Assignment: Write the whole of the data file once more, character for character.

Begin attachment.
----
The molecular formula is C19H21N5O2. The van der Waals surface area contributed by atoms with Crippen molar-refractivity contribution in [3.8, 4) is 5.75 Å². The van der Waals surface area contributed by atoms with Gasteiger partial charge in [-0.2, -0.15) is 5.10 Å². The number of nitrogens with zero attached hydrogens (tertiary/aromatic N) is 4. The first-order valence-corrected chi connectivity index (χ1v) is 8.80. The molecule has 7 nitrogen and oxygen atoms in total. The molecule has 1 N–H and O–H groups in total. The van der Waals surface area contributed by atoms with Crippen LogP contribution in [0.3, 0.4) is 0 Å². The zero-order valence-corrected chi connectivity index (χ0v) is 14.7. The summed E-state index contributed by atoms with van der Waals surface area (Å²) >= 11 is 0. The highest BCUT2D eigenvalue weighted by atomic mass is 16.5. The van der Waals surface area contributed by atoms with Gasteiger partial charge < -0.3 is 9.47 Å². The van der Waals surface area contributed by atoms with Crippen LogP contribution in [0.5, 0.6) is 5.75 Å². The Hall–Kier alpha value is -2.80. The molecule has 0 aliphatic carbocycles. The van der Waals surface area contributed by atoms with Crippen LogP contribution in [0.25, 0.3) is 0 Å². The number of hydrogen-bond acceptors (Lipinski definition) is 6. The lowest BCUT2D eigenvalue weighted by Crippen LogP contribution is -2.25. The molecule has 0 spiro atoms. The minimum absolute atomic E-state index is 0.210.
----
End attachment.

The molecular formula is C19H21N5O2. The van der Waals surface area contributed by atoms with Crippen molar-refractivity contribution in [3.8, 4) is 5.75 Å². The van der Waals surface area contributed by atoms with Gasteiger partial charge in [-0.2, -0.15) is 5.10 Å². The number of nitrogens with zero attached hydrogens (tertiary/aromatic N) is 4. The first-order valence-corrected chi connectivity index (χ1v) is 8.80. The molecule has 7 nitrogen and oxygen atoms in total. The molecule has 1 N–H and O–H groups in total. The van der Waals surface area contributed by atoms with Crippen LogP contribution in [0.3, 0.4) is 0 Å². The zero-order valence-corrected chi connectivity index (χ0v) is 14.7. The summed E-state index contributed by atoms with van der Waals surface area (Å²) >= 11 is 0. The highest BCUT2D eigenvalue weighted by atomic mass is 16.5. The van der Waals surface area contributed by atoms with Gasteiger partial charge < -0.3 is 9.47 Å². The van der Waals surface area contributed by atoms with Crippen LogP contribution in [0.5, 0.6) is 5.75 Å². The Hall–Kier alpha value is -2.80. The molecule has 0 aliphatic carbocycles. The van der Waals surface area contributed by atoms with Crippen LogP contribution in [0.25, 0.3) is 0 Å². The number of hydrogen-bond acceptors (Lipinski definition) is 6. The lowest BCUT2D eigenvalue weighted by Crippen LogP contribution is -2.25. The molecule has 0 spiro atoms. The minimum absolute atomic E-state index is 0.210.